- Articles Index
- Monthly Features
- General History Articles
- Ancient Near East
- Classical Europe and Mediterranean
- East Asia
- Steppes & Central Asia
- South and SE Asia
- Medieval Europe
- Medieval Iran & Islamic Middle East
- African History (-1750)
- Pre-Columbian Americas
- Early Modern Era
- 19'th Century (1789-1914)
- 20'th Century
- 21'st Century
- Total Quiz Archive
- Access Account
The Battle of Neva
By Rider, 31 October 2006; Revised
Category: Medieval Europe: Military History
In July of 1240, the Battle of Neva was held at River Neva, near the settlement of Ust-Ižora. The commanders on the fighting sides were the Swede, Jarl Birger, and the Novgorodian, Prince Aleksandr Jaroslavich.
In the early 13th century, the Germans had intruded upon the Baltics on behalf of the Pope. Their idea was to spread Christianity in the pagan areas, getting rich and powerful while doing so. The native tribes were poorly equipped and, therefore, didn't stand a chance. Thirty years after 1201, most of Northern Balticum was ruled by German dukes and bishops. The forces from Denmark were present in Northern Estonia and had created a Duchy. The Duchy lasted for a short time, around 120 years, but the Danish rule returned to these lands some time later. The Swedes, however, had practiced their will to dominate and convert people in Finland. During the 12th century, they launched many Crusades against the Finns. They also managed to dominate the territory for some time, but, eventually, were defeated. In 1218, the Swedes mounted an invasion of Estonia. They landed near the native fort of Lihula, conquered it, and started to take other lands nearby. However, when the fleet returned with the loot, the locals turned against the Swedes and reconquered the fort. The Swedes did not gain any territories from the Balticum. The Swedes knew of the riches in Estonia and the Balticum, as trade routes, and they wanted to take possession of the lands around Lake Laadoga and, eventually, of Novgorod itself.
Jarl Birger, who commandeered the army, was not the king of Sweden nor would he become one. He was to become a regent, holding the office until the king would be ready to govern.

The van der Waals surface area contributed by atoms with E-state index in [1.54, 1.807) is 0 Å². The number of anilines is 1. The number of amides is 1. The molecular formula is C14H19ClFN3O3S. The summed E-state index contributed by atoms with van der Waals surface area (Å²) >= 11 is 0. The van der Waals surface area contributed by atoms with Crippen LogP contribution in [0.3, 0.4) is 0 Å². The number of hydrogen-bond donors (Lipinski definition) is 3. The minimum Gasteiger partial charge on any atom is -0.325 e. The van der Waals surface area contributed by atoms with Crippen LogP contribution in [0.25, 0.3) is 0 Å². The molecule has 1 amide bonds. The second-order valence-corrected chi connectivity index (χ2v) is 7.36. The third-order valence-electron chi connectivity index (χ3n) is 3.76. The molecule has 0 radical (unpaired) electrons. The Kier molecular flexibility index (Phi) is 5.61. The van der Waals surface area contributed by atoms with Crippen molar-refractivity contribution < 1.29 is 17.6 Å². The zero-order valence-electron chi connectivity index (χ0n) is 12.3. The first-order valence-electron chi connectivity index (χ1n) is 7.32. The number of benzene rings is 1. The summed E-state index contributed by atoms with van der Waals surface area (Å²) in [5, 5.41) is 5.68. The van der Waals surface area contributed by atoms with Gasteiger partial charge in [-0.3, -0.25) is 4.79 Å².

Aleksandr Jaroslavich, however, was a noble of Rus states. He was the son of the kniaz (prince) of Vladimir. In 1236, he was called by the officials in Novgorod to take up the post of Prince at the Republic of Novgorod. Novgorod was different from other Rus states, as in most other states, the power resided fully with the prince. In Novgorod, the Prince was elected by the people and could be ’fired’ or released of duties. Aleksandr was, militarily, very able and ,therefore, suited the needs of Novgorod, which was a rich trading state.
The Swedish army was mostly made up of noblemen, although the Russian chronicles claimed that both the Norwegian and Finnish reinforcements were along the Swedish force. The Swedish force would be a typical northern army, hoping the infantry would win battles. However, there was definitely a contignent of unknown sizes that was of heavy cavalry.
The Novgorodian army was made up of boyars, led by Aleksandrand and by the people’s militia of Novgorod, which they summoned during troubled times. Also, the people from the city itself joined the army, enlarging it’s numbers. It is generally thought that the two armies were of similiar size, although the Swedes should have had the upper hand in numbers and in equipment.
When Aleksandr heard of the approaching Swedish fleet, he took command of the boyar cavalry that made up the druzhina (bodyguard), and, together with the militia, they went to the Church of St. Sophia in Novgorod and held a prayer. Shortly thereafter, they left and started moving against the enemy with uttermost speed, for they knew how important it was to attack swiftly.
The Swedes camped at the point where the tributary of the Ižora joins the Neva River. Their camp was surrounded by water and the forest. Aleksandr had his forces centered in the forest, lined up, and appropriately organized. Also, a small fog had arisen. The Rus forces then stormed out of the forest towards the camp. The infantry attacked aside the Neva River, and the cavalry attacked from the Ižora River.
Shortly after this battle, the Novgorodians issued an alliance with Sweden, resulting in neither one attacking the other. This allowed the Novgorodians to concentrate on the Germans, who were defeated soon afterwards by Aleksandr Jaroslavich in the Battle on the Ice. It may be that, because of this battle, Aleksandr was banished from Novgorod as the boyars felt he had too much power for their tastes. Later on, he was recalled to Novgorod.